In 2016, prompted by the reality of the homelessness crisis and challenges around food security in Ottawa, Avery and Rowan became regular suppliers of homemade meals to various community centres and homeless shelters. On a weekly basis, Avery and Rowan organize a sandwich making session for one of the local shelters. To date, the A SANDWICH OR TWO initiative has provided over 20,000 meals to our community in four years.

Learn more about Avery & Rowan.

Kara Eusebio

In January 2017, Kara founded Cornerstone Housing for Women’s Young Professionals Advisory Board (YPAB)—the first board of its kind in Ottawa focused on empowering young professionals to advocate for inclusive housing policies and support the 500 women served by Cornerstone each year.  

Working with both the Children’s Bridge Adoption Agency and Adoption Council of Canada, Kara also served as a Coordinator for the Connect-a-Kid Adoptee Mentorship Program, providing mentorship and guidance to adopted children aged 6-12, for over 2 years. Here, Kara developed tactics with both parents and kids for children experiencing racism, those who identify as transgender or non-binary, and those living with mental health challenges.Through the Ottawa Global Shapers, she developed and co-leads the Discovery Crew Project since March 2019, bringing together young professionals and young people with intellectual disabilities to form networks and friendships while fully participating as active citizens.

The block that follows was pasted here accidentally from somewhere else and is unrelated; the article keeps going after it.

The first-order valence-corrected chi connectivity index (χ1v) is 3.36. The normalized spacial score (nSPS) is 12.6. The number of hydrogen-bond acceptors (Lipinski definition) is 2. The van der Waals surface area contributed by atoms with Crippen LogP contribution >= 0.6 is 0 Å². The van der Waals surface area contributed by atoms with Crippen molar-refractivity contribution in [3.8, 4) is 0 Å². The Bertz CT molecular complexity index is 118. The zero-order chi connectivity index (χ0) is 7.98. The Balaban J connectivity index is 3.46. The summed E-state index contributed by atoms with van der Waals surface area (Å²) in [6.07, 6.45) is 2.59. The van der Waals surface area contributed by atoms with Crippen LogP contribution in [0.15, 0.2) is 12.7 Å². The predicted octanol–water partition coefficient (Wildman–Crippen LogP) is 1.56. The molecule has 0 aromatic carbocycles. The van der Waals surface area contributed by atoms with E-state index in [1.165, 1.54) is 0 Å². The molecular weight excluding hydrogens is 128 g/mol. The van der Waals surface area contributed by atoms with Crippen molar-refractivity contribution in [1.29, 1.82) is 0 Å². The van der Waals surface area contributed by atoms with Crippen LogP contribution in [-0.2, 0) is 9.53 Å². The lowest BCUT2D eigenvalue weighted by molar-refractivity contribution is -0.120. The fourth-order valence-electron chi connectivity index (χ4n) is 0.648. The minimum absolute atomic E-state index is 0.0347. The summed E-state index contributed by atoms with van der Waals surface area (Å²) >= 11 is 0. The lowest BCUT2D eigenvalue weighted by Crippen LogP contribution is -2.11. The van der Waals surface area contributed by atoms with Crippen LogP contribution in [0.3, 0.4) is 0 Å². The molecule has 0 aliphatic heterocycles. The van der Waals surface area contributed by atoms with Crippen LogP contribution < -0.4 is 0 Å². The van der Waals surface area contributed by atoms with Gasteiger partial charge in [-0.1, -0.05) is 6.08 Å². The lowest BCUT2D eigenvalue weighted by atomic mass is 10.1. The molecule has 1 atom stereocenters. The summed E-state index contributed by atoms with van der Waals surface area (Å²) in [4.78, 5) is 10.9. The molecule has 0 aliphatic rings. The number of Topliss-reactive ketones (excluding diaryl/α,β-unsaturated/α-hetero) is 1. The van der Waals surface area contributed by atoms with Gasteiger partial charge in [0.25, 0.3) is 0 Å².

Learn more about Kara.  

Raynold Alorse

Dr. Raynold Alorse is a natural leader with the ability to inspire and mobilize others for positive change. He has been working together with diverse community groups as a volunteer and a Board Director for non-profit boards serving vulnerable populations for several years now. Raynold’s dedication to community service and the idea of public service is truly inspiring. Utilizing his Ph.D. expertise in international relations, sustainability, corporate social responsibility and human rights, Raynold is a 2021 Climate Ambassador of the Global Youth Climate Network (GYCN), an initiative of the World Bank Group Youth Community which acts as a catalyst for young leaders across the world to develop and implement initiatives to raise awareness about climate change mitigation.